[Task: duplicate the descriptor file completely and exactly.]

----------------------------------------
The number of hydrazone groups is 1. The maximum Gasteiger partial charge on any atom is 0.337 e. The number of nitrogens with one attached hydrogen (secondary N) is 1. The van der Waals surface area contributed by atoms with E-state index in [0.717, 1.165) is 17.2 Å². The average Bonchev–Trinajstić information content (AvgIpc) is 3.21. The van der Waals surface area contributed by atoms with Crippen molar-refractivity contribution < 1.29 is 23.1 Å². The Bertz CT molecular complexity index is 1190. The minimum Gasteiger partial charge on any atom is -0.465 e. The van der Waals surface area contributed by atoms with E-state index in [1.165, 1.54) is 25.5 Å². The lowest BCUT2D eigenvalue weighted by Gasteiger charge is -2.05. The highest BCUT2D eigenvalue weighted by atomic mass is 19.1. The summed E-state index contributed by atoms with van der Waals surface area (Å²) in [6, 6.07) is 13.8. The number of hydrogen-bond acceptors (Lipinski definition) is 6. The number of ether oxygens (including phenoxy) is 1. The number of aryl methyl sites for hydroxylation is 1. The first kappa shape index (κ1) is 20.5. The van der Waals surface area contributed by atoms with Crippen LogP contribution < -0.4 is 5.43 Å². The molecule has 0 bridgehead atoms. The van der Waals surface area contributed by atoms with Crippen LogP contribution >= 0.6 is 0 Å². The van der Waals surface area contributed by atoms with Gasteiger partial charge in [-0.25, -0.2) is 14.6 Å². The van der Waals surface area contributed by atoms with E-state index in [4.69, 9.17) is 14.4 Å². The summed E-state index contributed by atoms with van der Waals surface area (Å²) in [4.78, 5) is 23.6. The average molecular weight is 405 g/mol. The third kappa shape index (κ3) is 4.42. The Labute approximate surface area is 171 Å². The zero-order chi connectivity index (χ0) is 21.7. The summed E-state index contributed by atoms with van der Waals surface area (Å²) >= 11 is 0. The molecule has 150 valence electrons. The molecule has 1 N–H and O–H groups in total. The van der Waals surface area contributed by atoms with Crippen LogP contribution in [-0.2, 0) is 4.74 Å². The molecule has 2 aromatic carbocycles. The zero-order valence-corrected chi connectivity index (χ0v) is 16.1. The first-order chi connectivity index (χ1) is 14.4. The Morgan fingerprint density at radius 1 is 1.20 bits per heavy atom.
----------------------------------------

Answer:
The number of hydrazone groups is 1. The maximum Gasteiger partial charge on any atom is 0.337 e. The number of nitrogens with one attached hydrogen (secondary N) is 1. The van der Waals surface area contributed by atoms with E-state index in [0.717, 1.165) is 17.2 Å². The average Bonchev–Trinajstić information content (AvgIpc) is 3.21. The van der Waals surface area contributed by atoms with Crippen molar-refractivity contribution < 1.29 is 23.1 Å². The Bertz CT molecular complexity index is 1190. The minimum Gasteiger partial charge on any atom is -0.465 e. The van der Waals surface area contributed by atoms with E-state index in [1.165, 1.54) is 25.5 Å². The lowest BCUT2D eigenvalue weighted by Gasteiger charge is -2.05. The highest BCUT2D eigenvalue weighted by atomic mass is 19.1. The summed E-state index contributed by atoms with van der Waals surface area (Å²) in [6, 6.07) is 13.8. The number of hydrogen-bond acceptors (Lipinski definition) is 6. The number of ether oxygens (including phenoxy) is 1. The number of aryl methyl sites for hydroxylation is 1. The first kappa shape index (κ1) is 20.5. The van der Waals surface area contributed by atoms with Crippen LogP contribution < -0.4 is 5.43 Å². The molecule has 0 bridgehead atoms. The van der Waals surface area contributed by atoms with Crippen LogP contribution >= 0.6 is 0 Å². The van der Waals surface area contributed by atoms with Gasteiger partial charge in [-0.25, -0.2) is 14.6 Å². The van der Waals surface area contributed by atoms with E-state index in [4.69, 9.17) is 14.4 Å². The summed E-state index contributed by atoms with van der Waals surface area (Å²) in [4.78, 5) is 23.6. The average molecular weight is 405 g/mol. The third kappa shape index (κ3) is 4.42. The Labute approximate surface area is 171 Å². The zero-order chi connectivity index (χ0) is 21.7. The summed E-state index contributed by atoms with van der Waals surface area (Å²) >= 11 is 0. The molecule has 150 valence electrons. The molecule has 1 N–H and O–H groups in total. The van der Waals surface area contributed by atoms with Crippen LogP contribution in [-0.2, 0) is 4.74 Å². The molecule has 2 aromatic carbocycles. The zero-order valence-corrected chi connectivity index (χ0v) is 16.1. The first-order chi connectivity index (χ1) is 14.4. The Morgan fingerprint density at radius 1 is 1.20 bits per heavy atom.